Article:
By James R. Hegarty, P.E., Barbara Marczak, P.E., and Brian Vilmont, P.E.
Our infrastructure provides the foundation on which our communities are built: the roads that enable our transportation, the watermains that provide our drinking water, the sewers and treatment plants that put clean water back into our environment, and the buildings upon which our communities depend for services and support. All the assets that make up our infrastructure systems must be managed in order to maintain their value to our communities. Without asset management, our limited funds will continue to be depleted with reactionary repairs instead of leveraged to maximize the value of each dollar spent.
Asset management is not a new concept. The old Aesop fable of the grasshopper, who sings during summer instead of preparing for winter, and the ant, who stores up food for winter during the summer, ended with this lesson: “It is best to prepare for the days of necessity.” We know that our assets will not last forever, but we can get the most value from them if we invest in their management and maintenance. Like the ant, it is important that we do our work now and not wait for the proverbial winter for our assets to fail. To be able to choose from the many tools available for asset management, it is important to understand the fundamentals first.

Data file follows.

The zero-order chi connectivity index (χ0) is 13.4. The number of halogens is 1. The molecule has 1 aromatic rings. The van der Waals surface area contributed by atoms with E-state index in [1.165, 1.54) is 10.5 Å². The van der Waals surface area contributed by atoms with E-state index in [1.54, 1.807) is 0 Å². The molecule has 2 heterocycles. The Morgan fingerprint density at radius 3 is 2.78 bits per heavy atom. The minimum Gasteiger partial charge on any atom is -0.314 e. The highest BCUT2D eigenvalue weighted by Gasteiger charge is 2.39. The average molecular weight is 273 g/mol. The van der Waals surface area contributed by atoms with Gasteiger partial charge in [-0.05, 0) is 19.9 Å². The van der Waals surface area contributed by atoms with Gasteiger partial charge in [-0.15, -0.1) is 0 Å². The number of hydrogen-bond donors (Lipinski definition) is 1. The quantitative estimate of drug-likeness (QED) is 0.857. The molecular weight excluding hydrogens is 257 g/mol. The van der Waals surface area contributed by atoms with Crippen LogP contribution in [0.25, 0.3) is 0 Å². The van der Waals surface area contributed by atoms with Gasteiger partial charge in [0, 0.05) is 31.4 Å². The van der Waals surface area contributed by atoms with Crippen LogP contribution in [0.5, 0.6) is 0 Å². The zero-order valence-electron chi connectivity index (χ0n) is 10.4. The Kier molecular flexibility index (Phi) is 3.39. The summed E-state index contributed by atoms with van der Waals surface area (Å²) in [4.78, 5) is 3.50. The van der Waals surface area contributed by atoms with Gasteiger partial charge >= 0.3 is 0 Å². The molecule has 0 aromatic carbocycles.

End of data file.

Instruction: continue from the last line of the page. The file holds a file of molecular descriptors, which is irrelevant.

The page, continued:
How asset management works
The goal of asset management is to provide the desired level of service from our assets at the lowest, long–term costs. Proactive asset management can reduce short–term reactionary expenditures and make the most out of the available funding. To accomplish this, we need to follow these basic steps:
- Identify Assets
- Document System History & Concerns
- Determine Existing & Proposed Level of Service
- Select Desired Management System
- Develop Work Plan *
*Required to apply for SAW Grant Funding
- Criticality Review
- Condition: Physical & Capacity
- Cost: Maintenance & Rehabilitation/Replacement
4. Asset Management Plan
- Maintenance Strategies
- Capital Improvement Plan
- Funding Alternatives & Strategies
- Public Education
- Culture: Staff & Community Investment
- Funding: Internal & External Sources
- Tracking & Reporting: Community Dashboard
The State of Michigan is moving forward with funding of asset management plan development for municipalities through the Stormwater, Asset Management, and Wastewater (SAW) Grants. Later this summer, MDEQ will accept grant applications for this program, providing up to $2,000,000 in grant funding per municipality. SAW Grants will be awarded on a first–come, first–served basis. For more information about Asset Management Plans and MDEQ SAW Grants, contact Jim Hegarty, P.E., Brian Vilmont, P.E. at (616) 364–8491, or Barbara Marczack, P.E. at (231) 798-0101.